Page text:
Course Meeting Times

Lectures: 2 sessions / week, 1.5 hours / session

Course Overview

Microelectromechanical devices (MEMS), such as pressure sensors, accelerometers, rate gyroscopes, and opto-mechanical assemblies and displays, require knowledge of a broad range of disciplines, from microfabrication to mechanics to electromagnetism. This subject presents an introduction to this broad field, using examples and design projects drawn from real-word MEMS applications. Lectures during the first 2/3 of the term will cover microfabrication technologies and process flow development, material properties, structural behavior, piezoresistive and capacitive sensing, electrostatic actuation, fluid damping, amplifiers, noise, and feedback systems. Student teams will design a microsystem (sensors/actuators, electronics, and feedback) to meet a set of specifications (sensitivity, frequency response, linearity) using a realistic microfabrication process. Modeling and simulation in the design process is emphasized. Along the way, student exercises will develop skills in locating suitable information from libraries and electronic archives, visualization of structures created with microfabrication process sequences, creation of low-order dynamical device models, and insertion of those models into the simulation of a complete electronic measurement circuit. Prior fabrication experience is desirable. This subject carries 4 Engineering Design Points toward the EECS B.S. and MEng requirements.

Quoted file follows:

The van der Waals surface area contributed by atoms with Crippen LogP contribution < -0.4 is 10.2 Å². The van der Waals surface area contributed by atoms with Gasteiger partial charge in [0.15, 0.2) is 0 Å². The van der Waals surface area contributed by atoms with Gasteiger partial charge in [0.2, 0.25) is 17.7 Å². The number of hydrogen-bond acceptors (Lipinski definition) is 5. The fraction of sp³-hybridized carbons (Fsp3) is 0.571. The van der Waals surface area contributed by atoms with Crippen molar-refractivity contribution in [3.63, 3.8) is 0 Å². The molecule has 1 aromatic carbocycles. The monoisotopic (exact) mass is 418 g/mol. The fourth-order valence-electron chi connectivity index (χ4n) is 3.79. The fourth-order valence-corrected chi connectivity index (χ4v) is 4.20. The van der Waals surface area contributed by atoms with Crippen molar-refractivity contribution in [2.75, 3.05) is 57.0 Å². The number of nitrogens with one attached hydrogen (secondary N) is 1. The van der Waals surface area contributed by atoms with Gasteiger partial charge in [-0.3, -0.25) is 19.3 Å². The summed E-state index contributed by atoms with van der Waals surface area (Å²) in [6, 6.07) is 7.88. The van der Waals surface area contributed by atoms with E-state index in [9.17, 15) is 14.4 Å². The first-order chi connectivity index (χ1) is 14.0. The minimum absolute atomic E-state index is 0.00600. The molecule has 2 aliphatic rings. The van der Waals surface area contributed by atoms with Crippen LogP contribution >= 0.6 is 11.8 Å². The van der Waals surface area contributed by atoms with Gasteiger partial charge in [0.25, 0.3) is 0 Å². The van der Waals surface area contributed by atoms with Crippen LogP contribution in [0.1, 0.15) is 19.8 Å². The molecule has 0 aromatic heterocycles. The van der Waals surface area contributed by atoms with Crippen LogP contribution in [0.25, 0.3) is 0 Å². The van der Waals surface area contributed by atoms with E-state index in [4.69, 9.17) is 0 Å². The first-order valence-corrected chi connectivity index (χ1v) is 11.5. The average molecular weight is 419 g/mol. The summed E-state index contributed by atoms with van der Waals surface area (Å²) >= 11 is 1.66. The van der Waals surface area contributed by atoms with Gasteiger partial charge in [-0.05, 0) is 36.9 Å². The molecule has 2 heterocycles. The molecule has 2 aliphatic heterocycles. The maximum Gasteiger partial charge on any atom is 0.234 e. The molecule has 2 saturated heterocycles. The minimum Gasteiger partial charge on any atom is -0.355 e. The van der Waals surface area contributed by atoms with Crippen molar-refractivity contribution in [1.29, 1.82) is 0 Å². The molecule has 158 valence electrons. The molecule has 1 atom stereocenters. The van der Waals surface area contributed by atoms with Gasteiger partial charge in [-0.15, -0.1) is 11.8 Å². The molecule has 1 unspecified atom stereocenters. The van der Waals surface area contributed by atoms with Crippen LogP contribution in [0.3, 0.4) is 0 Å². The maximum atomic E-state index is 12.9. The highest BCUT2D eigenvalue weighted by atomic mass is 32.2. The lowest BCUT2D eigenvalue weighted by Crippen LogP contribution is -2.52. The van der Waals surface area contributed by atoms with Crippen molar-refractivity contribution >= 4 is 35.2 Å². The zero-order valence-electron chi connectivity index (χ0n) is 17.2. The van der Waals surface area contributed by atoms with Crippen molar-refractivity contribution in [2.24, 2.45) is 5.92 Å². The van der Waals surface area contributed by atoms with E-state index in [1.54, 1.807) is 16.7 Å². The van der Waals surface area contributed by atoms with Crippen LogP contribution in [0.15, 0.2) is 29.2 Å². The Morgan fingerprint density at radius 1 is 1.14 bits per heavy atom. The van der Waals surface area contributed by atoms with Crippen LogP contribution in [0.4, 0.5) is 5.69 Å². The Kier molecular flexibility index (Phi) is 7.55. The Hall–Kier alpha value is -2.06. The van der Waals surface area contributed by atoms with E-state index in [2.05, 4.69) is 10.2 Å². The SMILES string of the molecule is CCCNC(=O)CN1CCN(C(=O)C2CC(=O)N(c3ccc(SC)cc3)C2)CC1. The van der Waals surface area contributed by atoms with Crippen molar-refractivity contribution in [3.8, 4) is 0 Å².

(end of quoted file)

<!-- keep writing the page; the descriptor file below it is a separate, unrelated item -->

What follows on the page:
The goal of this course is to explore the world of microelectromechanical devices and systems (“MEMS”). This requires an awareness of material properties, fabrication technologies, basic structural mechanics, sensing and actuation principles, circuit and system issues, packaging, calibration, and testing. We will cover this through a combination of lectures, case studies, individual homework assignments, a take-home design problem, and design projects carried out in teams.


The materials in this course evolved from materials developed by Stephen D. Senturia.

Required Work

The plan is for seven individual homework assignments, usually requiring some independent work either in the library or with modeling, a take-home design problem, and a final design project done in teams of four or five students. A preliminary short report on the design project is due in early April, and a brief intermediate report is due at the end of April. The final design project presentations will occur during the last class or two and may include some time outside the normal course meeting time, depending on the number of projects.


Homework 15%
Take-home design problem 35%
Final design project 50%

Grades will be based on homework, the take-home design problem, and the final design project. Each student’s grade for the final design project will be determined as follows. The overall team project grade will constitute half of the student’s individual project grade. The other half of the student’s individual project grade will be determined based on peer grading within each team.

Policy on Cooperation

Students learn best from each other. There is no restriction on cooperation, discussions, use of texts, library materials, or other sources while learning how to do any homework assignment. If a solution to a problem is found in the literature, students are expected to provide correct citations to that literature. But for the individual homework assignments, every student is expected, at the end, to have worked through their own analysis or modeling work, and to have written up their own work for submission. In contrast, the take-home design problem is an individual project on which collaboration and cooperation are not permitted. For the term projects, a single report from each team is to be prepared. Cooperation in this case is an essential part of the assignment.

Learning Resource Types
Problem Sets with Solutions
Lecture Notes
Programming Assignments